More than 1 in 10 people in England have now been tested for coronavirus

Staff scan the barcode on a coronavirus test through a car window at a mobile Covid-19 testing centre in Peterborough.

NHS Test and Trace has now reached almost half a million people, including those testing positive and their contacts, to slow the transmission of coronavirus in England.

This comes after it was announced that those people asked to self-isolate who are on low incomes and are unable to work from home will be eligible for financial support of £500 to stay at home, while those breaking the rules risk fines of at least £1,000.

Since the launch of NHS Test and Trace on 28 May, more than 11% of people living in England have been tested at least once. This includes regular retesting of care home staff and residents, as the service sends out over 100,000 tests a day to care homes.

The number of people testing positive this week has increased, with NHS Test and Trace continuing to reach the vast majority of positive cases and their contacts. This week the service successfully reached 77.7% of people who tested positive and 84.7% of the contacts where communication details were provided.

Work continues to expand testing capacity across the UK, to reach a target of 500,000 tests a day by the end of October. More labs across the country are joining the network, with automation driving increases in tests processed each day at the country’s Lighthouse Labs. In a drive to reach 500, 28 new test sites will be opening this week, reducing the distance people need to travel to get a test.

The statistics show that the median distance travelled currently stands at 5.2 miles. Since 16 September, daily testing capacity has already increased by nearly 16,000 tests a day, from 242,911 to 258,877 on 23 September. The median time taken to receive a result from a test taken in person was 30 to 34 hours, with 52.9% of results received the day after they were taken.

Interim Executive Chair of the National Institute for Health Protection Baroness Dido Harding said:

NHS Test and Trace has reached a milestone moment this week, successfully reaching almost half a million people and advising them to self-isolate. We are supporting those testing positive and their contacts to stay at home to stop transmission.

The new COVID-19 app launched today will help us go even further, alerting users if they have been in close contact with someone with the virus, even if they do not know each other. I hope everyone across England and Wales downloads it today to help protect those around them from the spread of the virus.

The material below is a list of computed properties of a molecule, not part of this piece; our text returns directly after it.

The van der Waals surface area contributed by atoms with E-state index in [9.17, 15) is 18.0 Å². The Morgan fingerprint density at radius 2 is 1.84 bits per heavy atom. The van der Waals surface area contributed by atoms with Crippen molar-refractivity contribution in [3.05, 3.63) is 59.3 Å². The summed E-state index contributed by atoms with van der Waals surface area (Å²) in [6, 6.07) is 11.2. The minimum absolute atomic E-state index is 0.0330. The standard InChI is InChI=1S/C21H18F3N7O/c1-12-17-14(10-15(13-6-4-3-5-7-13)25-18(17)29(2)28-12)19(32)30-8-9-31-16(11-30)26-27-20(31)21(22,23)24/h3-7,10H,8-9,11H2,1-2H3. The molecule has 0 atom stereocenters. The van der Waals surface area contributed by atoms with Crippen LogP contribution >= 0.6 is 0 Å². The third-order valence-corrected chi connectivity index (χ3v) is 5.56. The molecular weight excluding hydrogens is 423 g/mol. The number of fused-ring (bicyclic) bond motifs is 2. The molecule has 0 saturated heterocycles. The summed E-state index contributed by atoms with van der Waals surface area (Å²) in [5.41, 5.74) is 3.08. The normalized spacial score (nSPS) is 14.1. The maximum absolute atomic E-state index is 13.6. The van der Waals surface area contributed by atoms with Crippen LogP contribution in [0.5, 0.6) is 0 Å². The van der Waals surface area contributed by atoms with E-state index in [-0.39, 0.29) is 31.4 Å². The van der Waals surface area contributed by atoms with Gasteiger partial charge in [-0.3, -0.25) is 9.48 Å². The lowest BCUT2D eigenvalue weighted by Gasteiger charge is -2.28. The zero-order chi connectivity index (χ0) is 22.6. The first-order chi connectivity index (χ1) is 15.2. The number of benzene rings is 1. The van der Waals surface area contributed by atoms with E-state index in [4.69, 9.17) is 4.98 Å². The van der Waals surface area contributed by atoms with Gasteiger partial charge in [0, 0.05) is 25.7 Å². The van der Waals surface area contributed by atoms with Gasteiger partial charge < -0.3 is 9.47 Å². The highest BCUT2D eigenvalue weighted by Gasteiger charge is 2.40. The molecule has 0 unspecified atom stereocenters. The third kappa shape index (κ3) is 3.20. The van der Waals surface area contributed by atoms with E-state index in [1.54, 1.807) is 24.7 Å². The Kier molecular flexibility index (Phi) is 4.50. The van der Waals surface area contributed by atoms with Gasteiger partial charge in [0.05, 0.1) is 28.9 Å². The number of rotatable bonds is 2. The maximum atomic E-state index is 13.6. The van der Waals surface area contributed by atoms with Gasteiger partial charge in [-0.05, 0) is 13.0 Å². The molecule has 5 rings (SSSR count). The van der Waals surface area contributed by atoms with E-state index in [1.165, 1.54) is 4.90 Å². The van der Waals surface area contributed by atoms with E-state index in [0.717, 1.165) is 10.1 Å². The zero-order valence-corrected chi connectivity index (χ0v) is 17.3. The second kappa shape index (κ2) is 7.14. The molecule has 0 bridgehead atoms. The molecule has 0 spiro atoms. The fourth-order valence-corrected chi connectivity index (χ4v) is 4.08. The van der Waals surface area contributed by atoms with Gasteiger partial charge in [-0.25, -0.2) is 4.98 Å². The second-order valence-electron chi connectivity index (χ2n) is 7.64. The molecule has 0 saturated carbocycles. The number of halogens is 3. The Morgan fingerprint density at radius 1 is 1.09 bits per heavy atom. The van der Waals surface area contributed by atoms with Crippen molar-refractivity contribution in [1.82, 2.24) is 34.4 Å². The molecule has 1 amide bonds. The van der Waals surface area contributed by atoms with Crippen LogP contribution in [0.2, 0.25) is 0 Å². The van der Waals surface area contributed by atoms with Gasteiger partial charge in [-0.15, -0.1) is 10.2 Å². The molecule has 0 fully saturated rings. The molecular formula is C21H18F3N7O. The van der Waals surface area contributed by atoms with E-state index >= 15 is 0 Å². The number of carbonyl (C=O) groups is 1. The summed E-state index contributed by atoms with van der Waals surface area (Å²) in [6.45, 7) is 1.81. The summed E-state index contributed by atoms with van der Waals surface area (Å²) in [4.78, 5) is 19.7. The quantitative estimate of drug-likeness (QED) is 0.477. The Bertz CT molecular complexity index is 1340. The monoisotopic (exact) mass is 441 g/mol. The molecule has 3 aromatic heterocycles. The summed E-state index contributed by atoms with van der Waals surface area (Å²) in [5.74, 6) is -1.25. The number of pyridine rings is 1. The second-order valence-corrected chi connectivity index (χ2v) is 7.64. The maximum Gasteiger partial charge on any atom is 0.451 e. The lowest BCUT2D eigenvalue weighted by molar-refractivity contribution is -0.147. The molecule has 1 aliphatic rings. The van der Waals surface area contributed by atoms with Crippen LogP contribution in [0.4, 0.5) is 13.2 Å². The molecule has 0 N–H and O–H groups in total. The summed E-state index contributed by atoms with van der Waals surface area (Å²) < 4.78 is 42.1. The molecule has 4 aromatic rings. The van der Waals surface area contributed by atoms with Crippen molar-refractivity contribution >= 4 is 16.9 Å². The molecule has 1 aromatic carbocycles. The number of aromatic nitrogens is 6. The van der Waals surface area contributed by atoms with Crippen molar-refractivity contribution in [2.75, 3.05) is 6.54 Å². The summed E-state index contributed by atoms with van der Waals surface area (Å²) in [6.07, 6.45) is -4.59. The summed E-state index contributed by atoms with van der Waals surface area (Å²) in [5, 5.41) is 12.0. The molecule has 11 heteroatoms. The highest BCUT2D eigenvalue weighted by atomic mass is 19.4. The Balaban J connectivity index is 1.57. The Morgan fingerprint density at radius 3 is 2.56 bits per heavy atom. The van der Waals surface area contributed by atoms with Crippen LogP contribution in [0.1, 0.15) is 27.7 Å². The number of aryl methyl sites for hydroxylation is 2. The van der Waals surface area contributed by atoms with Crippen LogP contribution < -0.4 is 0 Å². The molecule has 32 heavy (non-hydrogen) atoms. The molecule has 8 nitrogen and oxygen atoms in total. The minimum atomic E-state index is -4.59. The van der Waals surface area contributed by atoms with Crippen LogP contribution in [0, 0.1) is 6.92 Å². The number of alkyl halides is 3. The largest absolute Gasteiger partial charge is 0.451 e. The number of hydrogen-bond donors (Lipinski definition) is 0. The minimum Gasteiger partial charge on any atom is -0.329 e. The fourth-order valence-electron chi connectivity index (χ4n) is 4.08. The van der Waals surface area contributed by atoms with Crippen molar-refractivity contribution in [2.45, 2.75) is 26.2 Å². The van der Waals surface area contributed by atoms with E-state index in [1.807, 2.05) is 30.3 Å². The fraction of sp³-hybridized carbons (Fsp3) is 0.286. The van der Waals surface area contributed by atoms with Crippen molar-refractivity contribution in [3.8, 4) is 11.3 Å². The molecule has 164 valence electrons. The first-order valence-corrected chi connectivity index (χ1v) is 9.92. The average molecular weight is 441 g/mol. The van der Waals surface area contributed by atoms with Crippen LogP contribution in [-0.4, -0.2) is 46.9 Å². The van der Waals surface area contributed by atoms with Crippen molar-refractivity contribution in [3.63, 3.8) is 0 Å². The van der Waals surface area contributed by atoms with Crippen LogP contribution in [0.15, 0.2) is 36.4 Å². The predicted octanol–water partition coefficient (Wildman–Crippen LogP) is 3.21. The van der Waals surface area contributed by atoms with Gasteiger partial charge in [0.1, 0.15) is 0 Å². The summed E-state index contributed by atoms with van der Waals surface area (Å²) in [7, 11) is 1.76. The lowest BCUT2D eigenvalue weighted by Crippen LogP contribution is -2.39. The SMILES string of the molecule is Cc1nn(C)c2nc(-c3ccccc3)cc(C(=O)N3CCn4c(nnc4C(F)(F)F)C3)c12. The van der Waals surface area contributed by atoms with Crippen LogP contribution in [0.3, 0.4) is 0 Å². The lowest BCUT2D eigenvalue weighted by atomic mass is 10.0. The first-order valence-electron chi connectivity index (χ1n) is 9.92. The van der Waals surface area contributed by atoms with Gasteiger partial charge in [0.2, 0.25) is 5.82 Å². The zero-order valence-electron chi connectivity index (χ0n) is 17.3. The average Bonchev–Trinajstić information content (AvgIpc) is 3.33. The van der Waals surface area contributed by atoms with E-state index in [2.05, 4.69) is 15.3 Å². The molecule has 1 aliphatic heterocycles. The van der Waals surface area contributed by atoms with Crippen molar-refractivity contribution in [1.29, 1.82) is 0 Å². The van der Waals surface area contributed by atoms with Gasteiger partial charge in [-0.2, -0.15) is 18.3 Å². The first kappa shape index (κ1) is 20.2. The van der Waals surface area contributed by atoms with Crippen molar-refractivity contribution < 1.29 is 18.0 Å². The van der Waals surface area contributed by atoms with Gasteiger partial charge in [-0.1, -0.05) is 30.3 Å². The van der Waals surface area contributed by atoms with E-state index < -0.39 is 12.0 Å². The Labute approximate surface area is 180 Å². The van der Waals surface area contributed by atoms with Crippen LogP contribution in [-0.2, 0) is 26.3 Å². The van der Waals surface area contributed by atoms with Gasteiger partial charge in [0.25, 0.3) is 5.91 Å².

While millions of people in England have now successfully been tested, we continue to see unprecedented demand. We continue to work tirelessly to build our testing capacity to meet this and our target of 500,000 tests a day, building our lab network and testing sites across the country.

The guidance for testing remains in place, with only those experiencing symptoms eligible for tests. Symptoms of coronavirus are a new continuous cough, high temperature and/or a loss or change in taste or smell. People requiring tests are advised to make appointments at test sites, with new slots available throughout the day.

In response to unprecedented demand, a list of priority groups has been published outlining how the government is managing capacity to protect the most vulnerable, protect the economy and manage outbreaks. Priorities include NHS patients and workers, care home residents and staff, teachers and areas of high prevalence. Essential workers can book a test across the country by declaring their occupations.

The new NHS COVID-19 app has also launched today, with people across England and Wales encouraged to download it to help control transmission alongside national and local contact tracing. The app uses low-energy Bluetooth to log the amount of time you spend near other app users, and the distance between you, so it can alert you if someone you have been close to later tests positive for COVID-19 – even if you do not know each other. The app has been designed with user privacy in mind, so it tracks the virus, not people, and uses the latest in data security technology to protect privacy.

The weekly statistics from the 16th week of NHS Test and Trace show in the most recent week of operations (10 to 16 September):

  • testing capacity increased by 3% from the previous week to 1,663,155 (pillars 1 and 2) across the UK
  • 77.7% of people who tested positive and were transferred to the contact-tracing system were reached and asked to provide information about their contacts
  • 84.7% of contacts where communication details were given have been reached and told to self-isolate
  • pillar 1 testing capacity was at 575,155, similar to the previous week (swab testing in PHE labs and NHS hospitals for those with a clinical need, for health and care workers, and to help manage outbreaks – including in care homes)
  • pillar 2 testing capacity was at 1,089,000, an increase of 5% since the previous week (swab testing for the wider population administered by commercial partners across the UK)
  • pillar 3 testing capacity was at 840,000, the same as the previous week (antibody testing administered by PHE – these are serology tests to show if people have antibodies from having had COVID-19)
  • pillar 4 testing capacity was at 28,800 a decrease of 60% since the previous week (swab testing for large-scale surveillance studies on the spread of COVID-19)

Statistics from the 16th week of operation of NHS Test and Trace show that since the service launched:

  • 497,367 people have been reached by the service. This includes both those testing positive and their contacts
  • 86.4% of all contacts where communication details were given have been reached and told to self-isolate


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